The No. 1 question I hear asked about 3D printing is some form of ”why,” closely followed by ”what.” Why would I need one and what would I use it for? 

Unfortunately, 3D printing proponents haven’t done the best job of explaining this to date. Promotional materials and experiences focus on novelty items produced by the printers, instead of the earth-shaking, big implications 3D printing has in the business, education, and healthcare fields. I’ll tell you what I think is the ultimate why, and link to some great examples of what.

The creation of physical objects throughout history has been a story of limitations imposed on the creator’s imagination by the materials and tools/method of manufacture. The explosion of the virtual world of software and the Internet allowed us to create endlessly innovative virtual objects. However, even with the advent of computer aided design (CAD), physical output was still limited by decades old constraints on materials and tools.

3D printing is, at its core, a new set of tools (additive manufacturing) that allows us to physically produce objects that would have been impossible – or outrageously expensive to produce –  even a couple of years ago. As 3D printers have become available to consumers, prices have dropped to the $1000 entry-level printers available today.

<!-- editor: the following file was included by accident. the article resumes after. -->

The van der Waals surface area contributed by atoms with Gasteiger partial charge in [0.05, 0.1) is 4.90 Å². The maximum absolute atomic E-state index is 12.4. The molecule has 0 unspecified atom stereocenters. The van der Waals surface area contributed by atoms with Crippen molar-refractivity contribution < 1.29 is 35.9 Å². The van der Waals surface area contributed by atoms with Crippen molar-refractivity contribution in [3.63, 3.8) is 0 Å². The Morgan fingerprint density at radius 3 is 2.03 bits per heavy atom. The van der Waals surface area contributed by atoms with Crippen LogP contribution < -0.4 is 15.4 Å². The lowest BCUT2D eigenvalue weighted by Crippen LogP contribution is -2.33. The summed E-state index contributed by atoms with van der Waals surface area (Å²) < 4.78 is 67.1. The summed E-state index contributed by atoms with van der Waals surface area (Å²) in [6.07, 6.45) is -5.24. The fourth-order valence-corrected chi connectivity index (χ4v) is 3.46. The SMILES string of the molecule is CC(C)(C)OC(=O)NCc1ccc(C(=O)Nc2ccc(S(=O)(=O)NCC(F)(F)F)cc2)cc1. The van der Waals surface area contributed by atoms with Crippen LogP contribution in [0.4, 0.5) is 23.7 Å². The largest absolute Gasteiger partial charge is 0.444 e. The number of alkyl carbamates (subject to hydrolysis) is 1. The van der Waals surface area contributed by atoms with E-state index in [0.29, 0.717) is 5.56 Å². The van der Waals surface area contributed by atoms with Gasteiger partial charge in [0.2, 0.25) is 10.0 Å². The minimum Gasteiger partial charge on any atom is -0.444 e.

So what is the answer to the “why?” 3D printers grant access to the creation of previously inaccessible objects along with a closer connection between imagination and the physical world. For example, the story about the Haitian boy who recently received a 3D printed prosthesis.

I believe that people most often ask “what” because they are thinking in patterns constrained by traditional tools/materials. In the future, we’ll print with food, ballistic nylon, metals and organic materials like stem cells.

The printers available to have on your desk or in your classroom today generally print with ABS or PLA plastics. These are ideal for fast prototyping of design ideas in business, where you can drastically cut  the cost of prototyping and remove barriers to innovation by providing engineers and designers with desktop 3D printers.

The final “what” then becomes the potential 3D printing offers to people who don’t stop to ask “why” in the first place. Student access to 3D printing will erode the constraints on thought patterns established by traditional tools and materials. An imagination uninhibited can reinvent objects, like the student who created a cast as unique as the person with the broken limb, or create something entirely different.

For more inspiration, I highly recommend the videos at Makerbot’s Explorers. And check out the current offering of 3D printers at CDW